About half a million Americans suffer with Parkinson's disease, a disorder that occurs when certain neurons in the brain responsible for movement begin to weaken or die, according to the National Institute on Aging.
Its numerous symptoms include weakened balance, tremors, difficulty walking, affected memory, stiffness, and complications in swallowing and speaking.
Parkinson's disease can be relentless in depriving a person of daily joys. Eichbauer's shaking right hand makes it "frustrating sometimes when you're trying to get a button undone," he says, and because of that tremor and a sagging right foot, "I've given up riding a bike."
Working on the computer, and eating a meal, seemingly automatic activities, also present obstacles.
"It's difficult for me to cut meat," Eichbauer explains matter-of-factly. "I move my glass from the right side of the plate, where it's traditionally placed, to the left side to help me to remember to use my left hand to drink, so I don't spill things."
Eichbauer likes to think about what possibilities will be opened to him after surgery, but is trying not to get ahead of himself.
"I don't expect it to cure everything," he says. "But I think it will have some real powerful positive effects and allow me to continue what I'm doing more efficiently than what I've been able to the last two or three years."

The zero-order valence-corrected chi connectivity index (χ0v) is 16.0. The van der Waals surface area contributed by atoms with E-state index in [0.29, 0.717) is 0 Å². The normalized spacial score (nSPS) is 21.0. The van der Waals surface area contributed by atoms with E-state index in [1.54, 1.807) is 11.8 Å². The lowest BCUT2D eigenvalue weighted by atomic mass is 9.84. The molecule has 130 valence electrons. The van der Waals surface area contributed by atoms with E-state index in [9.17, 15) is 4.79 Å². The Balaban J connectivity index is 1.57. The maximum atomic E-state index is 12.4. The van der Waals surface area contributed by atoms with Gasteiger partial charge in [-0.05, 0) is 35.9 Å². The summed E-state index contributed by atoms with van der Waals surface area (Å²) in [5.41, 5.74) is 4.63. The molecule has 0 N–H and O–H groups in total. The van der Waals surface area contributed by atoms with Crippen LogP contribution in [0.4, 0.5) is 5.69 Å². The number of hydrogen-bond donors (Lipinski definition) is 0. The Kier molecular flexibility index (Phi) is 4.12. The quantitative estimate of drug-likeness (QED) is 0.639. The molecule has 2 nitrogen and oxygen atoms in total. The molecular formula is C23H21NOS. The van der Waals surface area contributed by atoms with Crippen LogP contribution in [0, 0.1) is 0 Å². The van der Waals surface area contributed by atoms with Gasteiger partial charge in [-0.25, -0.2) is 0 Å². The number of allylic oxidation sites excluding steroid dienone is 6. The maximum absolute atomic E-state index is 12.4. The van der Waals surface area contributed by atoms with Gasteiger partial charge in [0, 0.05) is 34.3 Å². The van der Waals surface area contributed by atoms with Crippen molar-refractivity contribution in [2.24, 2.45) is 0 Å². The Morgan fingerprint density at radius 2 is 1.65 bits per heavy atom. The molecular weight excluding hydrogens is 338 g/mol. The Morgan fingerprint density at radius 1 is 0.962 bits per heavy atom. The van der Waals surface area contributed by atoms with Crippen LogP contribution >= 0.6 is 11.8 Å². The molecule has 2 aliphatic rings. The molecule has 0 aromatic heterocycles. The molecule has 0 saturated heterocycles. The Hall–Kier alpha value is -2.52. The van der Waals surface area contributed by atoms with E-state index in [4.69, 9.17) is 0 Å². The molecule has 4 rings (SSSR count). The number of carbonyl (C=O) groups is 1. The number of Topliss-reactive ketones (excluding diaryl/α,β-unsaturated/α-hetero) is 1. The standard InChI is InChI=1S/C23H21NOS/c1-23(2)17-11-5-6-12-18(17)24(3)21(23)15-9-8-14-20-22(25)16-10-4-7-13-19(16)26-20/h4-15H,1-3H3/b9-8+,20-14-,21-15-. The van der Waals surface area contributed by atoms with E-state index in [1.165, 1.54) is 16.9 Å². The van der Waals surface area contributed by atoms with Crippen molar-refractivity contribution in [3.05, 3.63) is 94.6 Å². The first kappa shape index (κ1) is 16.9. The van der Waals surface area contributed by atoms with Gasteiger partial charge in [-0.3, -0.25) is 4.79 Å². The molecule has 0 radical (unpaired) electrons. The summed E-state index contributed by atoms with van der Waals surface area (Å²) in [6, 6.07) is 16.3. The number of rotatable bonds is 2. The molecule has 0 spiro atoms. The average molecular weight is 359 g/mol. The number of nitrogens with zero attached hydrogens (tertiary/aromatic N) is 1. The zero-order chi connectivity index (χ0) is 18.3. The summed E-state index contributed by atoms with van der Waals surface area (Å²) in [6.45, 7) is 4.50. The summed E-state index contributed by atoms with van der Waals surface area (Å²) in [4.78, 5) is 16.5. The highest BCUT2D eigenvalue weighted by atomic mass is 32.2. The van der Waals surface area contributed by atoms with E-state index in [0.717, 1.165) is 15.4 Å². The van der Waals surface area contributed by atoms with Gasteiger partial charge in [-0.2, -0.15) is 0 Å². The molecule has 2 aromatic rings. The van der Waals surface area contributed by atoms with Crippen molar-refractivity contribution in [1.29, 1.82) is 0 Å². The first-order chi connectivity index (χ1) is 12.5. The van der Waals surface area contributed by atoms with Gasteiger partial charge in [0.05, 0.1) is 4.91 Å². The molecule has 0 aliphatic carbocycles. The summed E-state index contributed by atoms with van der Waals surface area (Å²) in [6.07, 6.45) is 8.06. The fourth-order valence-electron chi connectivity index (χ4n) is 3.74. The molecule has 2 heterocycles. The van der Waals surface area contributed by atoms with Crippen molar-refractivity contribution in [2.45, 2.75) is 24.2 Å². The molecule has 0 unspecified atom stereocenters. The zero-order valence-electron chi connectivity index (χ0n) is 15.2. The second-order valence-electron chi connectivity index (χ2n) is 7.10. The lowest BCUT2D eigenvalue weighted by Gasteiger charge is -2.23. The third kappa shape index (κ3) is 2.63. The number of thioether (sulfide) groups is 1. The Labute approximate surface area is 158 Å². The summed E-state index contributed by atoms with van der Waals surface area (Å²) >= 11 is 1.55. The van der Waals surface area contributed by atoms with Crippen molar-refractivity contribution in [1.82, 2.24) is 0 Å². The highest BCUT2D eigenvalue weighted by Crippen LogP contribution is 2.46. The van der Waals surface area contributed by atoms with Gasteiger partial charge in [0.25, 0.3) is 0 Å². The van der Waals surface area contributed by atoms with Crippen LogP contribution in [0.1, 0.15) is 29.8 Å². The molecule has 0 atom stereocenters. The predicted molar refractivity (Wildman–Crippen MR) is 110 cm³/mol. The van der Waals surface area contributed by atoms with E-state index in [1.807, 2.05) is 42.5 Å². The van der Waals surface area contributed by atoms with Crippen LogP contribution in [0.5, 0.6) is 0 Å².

Eichbauer's Parkinson's disease has, fortunately for him, exhibited mostly mild symptoms over eight years. "It limits my ability to function, but it hasn't affected me cognitively," he says.
His work, and traveling frequently, keep him sharp, he says, but preserving his ability to do both those things in the first place is what the surgery is all about.
"There are some risks involved, but I'm 71 — I'm 72 in a month — and quality of life is important to me."
July 31: Surgery day
On the morning of the big day, Eichbauer sits in his hospital room at the U.'s Clinical Neurosciences Center, chuckling serenely at the good-natured jokes his son and daughter are cracking to ease the tension. It seems their efforts are working. He appears calm, even relaxed.
Rolston briefly reviews with Eichbauer what the patient can expect, warmly but bluntly describing the risks inherent in surgery, such as infection. It is clear none of this is news to Eichbauer, who takes it in stride. Eichbaeuer is cautioned to avoid heavy lifting after surgery, and told he can generally expect to leave the hospital after one or two nights.